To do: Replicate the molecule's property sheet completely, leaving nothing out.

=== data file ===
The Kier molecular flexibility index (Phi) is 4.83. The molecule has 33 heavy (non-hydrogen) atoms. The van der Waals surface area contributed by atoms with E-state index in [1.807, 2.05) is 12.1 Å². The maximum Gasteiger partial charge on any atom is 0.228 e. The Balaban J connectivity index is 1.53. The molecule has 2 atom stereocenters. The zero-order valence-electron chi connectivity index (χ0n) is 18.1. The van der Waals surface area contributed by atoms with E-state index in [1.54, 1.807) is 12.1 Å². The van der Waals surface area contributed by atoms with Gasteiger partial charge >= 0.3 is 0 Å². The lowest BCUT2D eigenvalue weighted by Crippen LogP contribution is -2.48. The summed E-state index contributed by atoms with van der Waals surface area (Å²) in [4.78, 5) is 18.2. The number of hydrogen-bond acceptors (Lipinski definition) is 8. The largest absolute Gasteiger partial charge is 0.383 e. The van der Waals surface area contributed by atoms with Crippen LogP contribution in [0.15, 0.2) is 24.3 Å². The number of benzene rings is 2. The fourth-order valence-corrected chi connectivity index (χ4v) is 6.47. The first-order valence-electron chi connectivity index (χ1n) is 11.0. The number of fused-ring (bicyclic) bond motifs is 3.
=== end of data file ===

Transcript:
The Kier molecular flexibility index (Phi) is 4.83. The molecule has 33 heavy (non-hydrogen) atoms. The van der Waals surface area contributed by atoms with E-state index in [1.807, 2.05) is 12.1 Å². The maximum Gasteiger partial charge on any atom is 0.228 e. The Balaban J connectivity index is 1.53. The molecule has 2 atom stereocenters. The zero-order valence-electron chi connectivity index (χ0n) is 18.1. The van der Waals surface area contributed by atoms with E-state index in [1.54, 1.807) is 12.1 Å². The van der Waals surface area contributed by atoms with Gasteiger partial charge >= 0.3 is 0 Å². The lowest BCUT2D eigenvalue weighted by Crippen LogP contribution is -2.48. The summed E-state index contributed by atoms with van der Waals surface area (Å²) in [4.78, 5) is 18.2. The number of hydrogen-bond acceptors (Lipinski definition) is 8. The largest absolute Gasteiger partial charge is 0.383 e. The van der Waals surface area contributed by atoms with Crippen LogP contribution in [0.15, 0.2) is 24.3 Å². The number of benzene rings is 2. The fourth-order valence-corrected chi connectivity index (χ4v) is 6.47. The first-order valence-electron chi connectivity index (χ1n) is 11.0. The number of fused-ring (bicyclic) bond motifs is 3.